Development of Acid-Hydrolysed and Enzyme-Hydrolysed Winged Bean and Soybean Proteins
Choo, Wee Sim (2004) Development of Acid-Hydrolysed and Enzyme-Hydrolysed Winged Bean and Soybean Proteins. Masters thesis, Universiti Putra Malaysia.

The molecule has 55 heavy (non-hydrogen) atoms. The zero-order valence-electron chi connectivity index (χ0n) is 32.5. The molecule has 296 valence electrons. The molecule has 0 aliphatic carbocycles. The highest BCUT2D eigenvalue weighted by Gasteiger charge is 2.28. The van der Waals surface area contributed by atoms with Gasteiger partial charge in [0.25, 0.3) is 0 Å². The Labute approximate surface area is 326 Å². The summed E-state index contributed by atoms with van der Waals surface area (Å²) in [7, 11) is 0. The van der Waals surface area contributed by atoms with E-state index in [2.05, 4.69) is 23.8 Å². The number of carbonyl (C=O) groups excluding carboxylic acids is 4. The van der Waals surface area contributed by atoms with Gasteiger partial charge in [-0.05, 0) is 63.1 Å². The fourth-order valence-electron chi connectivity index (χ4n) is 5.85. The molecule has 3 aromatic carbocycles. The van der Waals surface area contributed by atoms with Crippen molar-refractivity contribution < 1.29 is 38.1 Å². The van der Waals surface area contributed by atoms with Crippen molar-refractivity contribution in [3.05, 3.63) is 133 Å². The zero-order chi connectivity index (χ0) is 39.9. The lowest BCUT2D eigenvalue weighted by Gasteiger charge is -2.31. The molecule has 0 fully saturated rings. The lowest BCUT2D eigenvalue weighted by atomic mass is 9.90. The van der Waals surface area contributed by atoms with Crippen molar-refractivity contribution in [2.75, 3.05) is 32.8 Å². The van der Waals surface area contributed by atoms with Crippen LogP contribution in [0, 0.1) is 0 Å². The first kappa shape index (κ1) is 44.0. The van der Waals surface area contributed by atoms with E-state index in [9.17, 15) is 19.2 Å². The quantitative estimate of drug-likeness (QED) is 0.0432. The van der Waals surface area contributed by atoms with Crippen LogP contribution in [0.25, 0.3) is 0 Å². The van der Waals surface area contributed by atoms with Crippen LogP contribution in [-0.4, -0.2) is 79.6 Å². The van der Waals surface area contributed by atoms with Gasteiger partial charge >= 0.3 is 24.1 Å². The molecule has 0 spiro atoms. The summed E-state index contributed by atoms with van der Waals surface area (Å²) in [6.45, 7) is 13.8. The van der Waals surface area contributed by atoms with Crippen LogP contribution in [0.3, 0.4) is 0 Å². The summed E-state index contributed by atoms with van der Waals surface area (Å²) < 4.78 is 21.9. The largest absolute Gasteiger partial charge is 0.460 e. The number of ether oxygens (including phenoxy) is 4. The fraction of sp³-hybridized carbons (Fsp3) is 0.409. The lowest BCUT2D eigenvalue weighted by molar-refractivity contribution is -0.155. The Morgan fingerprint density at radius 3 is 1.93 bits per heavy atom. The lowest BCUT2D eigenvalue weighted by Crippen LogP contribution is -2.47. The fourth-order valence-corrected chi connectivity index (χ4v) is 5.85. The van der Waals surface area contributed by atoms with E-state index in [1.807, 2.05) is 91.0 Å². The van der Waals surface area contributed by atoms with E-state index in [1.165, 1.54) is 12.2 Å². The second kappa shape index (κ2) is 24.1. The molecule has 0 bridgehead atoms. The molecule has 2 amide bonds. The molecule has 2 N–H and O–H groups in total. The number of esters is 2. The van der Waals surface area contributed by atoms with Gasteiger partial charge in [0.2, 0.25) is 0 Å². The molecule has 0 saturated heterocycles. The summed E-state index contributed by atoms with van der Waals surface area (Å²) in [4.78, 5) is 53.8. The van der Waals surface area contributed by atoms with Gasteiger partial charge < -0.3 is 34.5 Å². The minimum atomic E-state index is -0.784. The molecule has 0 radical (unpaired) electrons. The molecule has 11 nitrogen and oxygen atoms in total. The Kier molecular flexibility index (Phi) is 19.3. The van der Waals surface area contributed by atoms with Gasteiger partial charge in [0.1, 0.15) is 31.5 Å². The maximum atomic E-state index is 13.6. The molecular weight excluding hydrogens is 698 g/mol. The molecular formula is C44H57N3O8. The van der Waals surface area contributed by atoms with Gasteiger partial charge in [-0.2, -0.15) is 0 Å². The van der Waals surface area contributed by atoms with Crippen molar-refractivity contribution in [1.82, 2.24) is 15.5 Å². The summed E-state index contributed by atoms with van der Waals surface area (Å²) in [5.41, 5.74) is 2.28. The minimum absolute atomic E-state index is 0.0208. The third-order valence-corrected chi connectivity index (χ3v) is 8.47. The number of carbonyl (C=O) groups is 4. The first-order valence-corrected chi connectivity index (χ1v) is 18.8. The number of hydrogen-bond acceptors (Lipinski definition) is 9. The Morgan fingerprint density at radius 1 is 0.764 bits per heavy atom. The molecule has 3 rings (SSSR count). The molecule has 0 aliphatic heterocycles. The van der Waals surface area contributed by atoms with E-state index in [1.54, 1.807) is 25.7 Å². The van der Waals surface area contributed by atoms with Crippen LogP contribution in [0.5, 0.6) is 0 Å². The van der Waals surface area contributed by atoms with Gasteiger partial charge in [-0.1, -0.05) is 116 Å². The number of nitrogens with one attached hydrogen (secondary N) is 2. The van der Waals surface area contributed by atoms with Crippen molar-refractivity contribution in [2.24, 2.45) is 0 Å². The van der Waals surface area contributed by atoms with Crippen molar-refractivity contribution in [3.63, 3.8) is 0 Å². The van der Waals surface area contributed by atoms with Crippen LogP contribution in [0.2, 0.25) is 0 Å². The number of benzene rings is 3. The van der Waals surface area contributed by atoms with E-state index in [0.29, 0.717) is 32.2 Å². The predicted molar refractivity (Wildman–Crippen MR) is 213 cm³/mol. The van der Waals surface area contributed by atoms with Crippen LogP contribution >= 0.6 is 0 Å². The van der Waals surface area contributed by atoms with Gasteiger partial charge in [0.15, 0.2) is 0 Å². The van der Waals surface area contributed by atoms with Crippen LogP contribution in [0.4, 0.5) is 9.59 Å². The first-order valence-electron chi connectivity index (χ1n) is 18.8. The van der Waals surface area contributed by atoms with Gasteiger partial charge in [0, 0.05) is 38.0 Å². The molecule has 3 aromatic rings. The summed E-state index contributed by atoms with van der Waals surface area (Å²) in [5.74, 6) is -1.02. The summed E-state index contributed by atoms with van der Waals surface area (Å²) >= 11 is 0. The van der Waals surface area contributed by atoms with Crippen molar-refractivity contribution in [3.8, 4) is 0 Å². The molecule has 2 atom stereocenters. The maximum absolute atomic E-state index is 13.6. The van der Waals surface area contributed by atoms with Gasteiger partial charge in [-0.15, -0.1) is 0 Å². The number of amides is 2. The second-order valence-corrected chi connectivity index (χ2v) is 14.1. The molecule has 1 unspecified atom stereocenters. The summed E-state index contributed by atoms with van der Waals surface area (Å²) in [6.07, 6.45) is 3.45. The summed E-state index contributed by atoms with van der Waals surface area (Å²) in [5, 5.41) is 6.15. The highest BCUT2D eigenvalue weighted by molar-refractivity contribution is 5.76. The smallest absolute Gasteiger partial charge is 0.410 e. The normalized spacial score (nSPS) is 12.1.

Hydrolysed vegetable protein (HVP) is a savoury flavouring material obtained by acid, alkaline or enzymatic hydrolysis of a proteinaceous substrate. Traditionally, hydrolysis is often carried out using hydrochloric acid. However, the presence of 3-monochloropropane-1,2-diol (3-MCPD), a chemical contaminant in acid-hydrolysed vegetable protein pose a potential health risk to its users. Enzymatically hydrolysed vegetable protein, produced using proteolytic enzymes is a newer alternative to the traditional HVP. Common source of raw material in the industry for producing HVP is soybean. Winged bean (Psophocarpus tetragonolobus (L.) DC.) known locally as “kacang botor” is a tropical plant that contains high protein content, and virtually duplicate soybeans in composition and nutritional value. Based on Response Surface Methodology (RSM), the optimum conditions for producing acid-hydrolysed winged bean (aHWBP) and soybean (aHSBP) proteins were 7 hours and 5 hours of hydrolysis with hydrochloric acid at 125C, respectively. Proteolytic hydrolysis using 2.1% Flavourzyme 500L in aqueous 29% winged bean slurry (8% protein) for 11 hours, and proteolytic hydrolysis using 2.4% Flavourzyme in aqueous 26% soybean slurry (8% protein) for 16 hours were selected as the optimum conditions for producing enzyme-hydrolysed winged bean (eHWBP) and soybean (eHSBP) proteins, respectively. The proteolysis was preceded by treatment with 2% Viscozyme L in aqueous 29% winged bean or 26% soybean slurry. Alkaline thermal treatment using sodium hydroxide at pH 8.5 for 2 hours at 100C effectively reduced the 3-MCPD contents of aHWBP and aHSBP to undetectable levels. It did not cause major changes to other chemical and sensory properties of the HVP. Significant reduction in bitterness of eHWBP and eHSBP without changes to their chemical and sensory properties were obtained after treatment of the hydrolysates with 0.1% (w/w) -cyclodextrin. Enzymatic hydrolysis led to the production of 3-MCPD as well but the level was very low and within the permissible level. aHWBP and aHSBP were dark brown in colour with strong savoury flavours whereas eHWBP and eHSBP were lighter in colour and had a much less pronounced savoury flavour. Both aHWBP and eHWBP have their own distinct flavours which are different from that of soybean-derived flavours. aHWBP and aHSBP can be used as both taste-donor and taste-enhancer flavouring materials whereas eHWBP and eHSBP can be used as a base note flavouring material. Winged bean seeds can indeed be a new source of raw material for producing HVP.
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